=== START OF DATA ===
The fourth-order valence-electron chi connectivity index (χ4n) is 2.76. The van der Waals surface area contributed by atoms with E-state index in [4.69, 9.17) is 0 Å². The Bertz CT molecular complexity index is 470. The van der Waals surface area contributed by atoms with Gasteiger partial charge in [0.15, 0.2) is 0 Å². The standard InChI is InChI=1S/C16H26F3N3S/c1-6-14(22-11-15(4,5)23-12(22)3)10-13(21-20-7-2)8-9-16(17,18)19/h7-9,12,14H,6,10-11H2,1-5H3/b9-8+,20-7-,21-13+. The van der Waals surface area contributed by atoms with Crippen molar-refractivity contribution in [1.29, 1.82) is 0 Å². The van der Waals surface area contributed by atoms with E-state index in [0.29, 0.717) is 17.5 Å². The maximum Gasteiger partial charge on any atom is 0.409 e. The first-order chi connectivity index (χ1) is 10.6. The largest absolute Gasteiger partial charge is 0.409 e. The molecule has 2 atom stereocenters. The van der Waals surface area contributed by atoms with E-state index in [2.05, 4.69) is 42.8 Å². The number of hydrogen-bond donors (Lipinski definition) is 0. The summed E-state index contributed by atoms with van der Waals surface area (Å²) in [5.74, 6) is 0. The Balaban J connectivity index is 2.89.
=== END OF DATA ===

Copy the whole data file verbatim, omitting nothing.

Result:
The fourth-order valence-electron chi connectivity index (χ4n) is 2.76. The van der Waals surface area contributed by atoms with E-state index in [4.69, 9.17) is 0 Å². The Bertz CT molecular complexity index is 470. The van der Waals surface area contributed by atoms with Gasteiger partial charge in [0.15, 0.2) is 0 Å². The standard InChI is InChI=1S/C16H26F3N3S/c1-6-14(22-11-15(4,5)23-12(22)3)10-13(21-20-7-2)8-9-16(17,18)19/h7-9,12,14H,6,10-11H2,1-5H3/b9-8+,20-7-,21-13+. The van der Waals surface area contributed by atoms with Crippen molar-refractivity contribution in [1.29, 1.82) is 0 Å². The van der Waals surface area contributed by atoms with E-state index in [0.29, 0.717) is 17.5 Å². The maximum Gasteiger partial charge on any atom is 0.409 e. The first-order chi connectivity index (χ1) is 10.6. The largest absolute Gasteiger partial charge is 0.409 e. The molecule has 2 atom stereocenters. The van der Waals surface area contributed by atoms with E-state index in [2.05, 4.69) is 42.8 Å². The number of hydrogen-bond donors (Lipinski definition) is 0. The summed E-state index contributed by atoms with van der Waals surface area (Å²) in [5.74, 6) is 0. The Balaban J connectivity index is 2.89.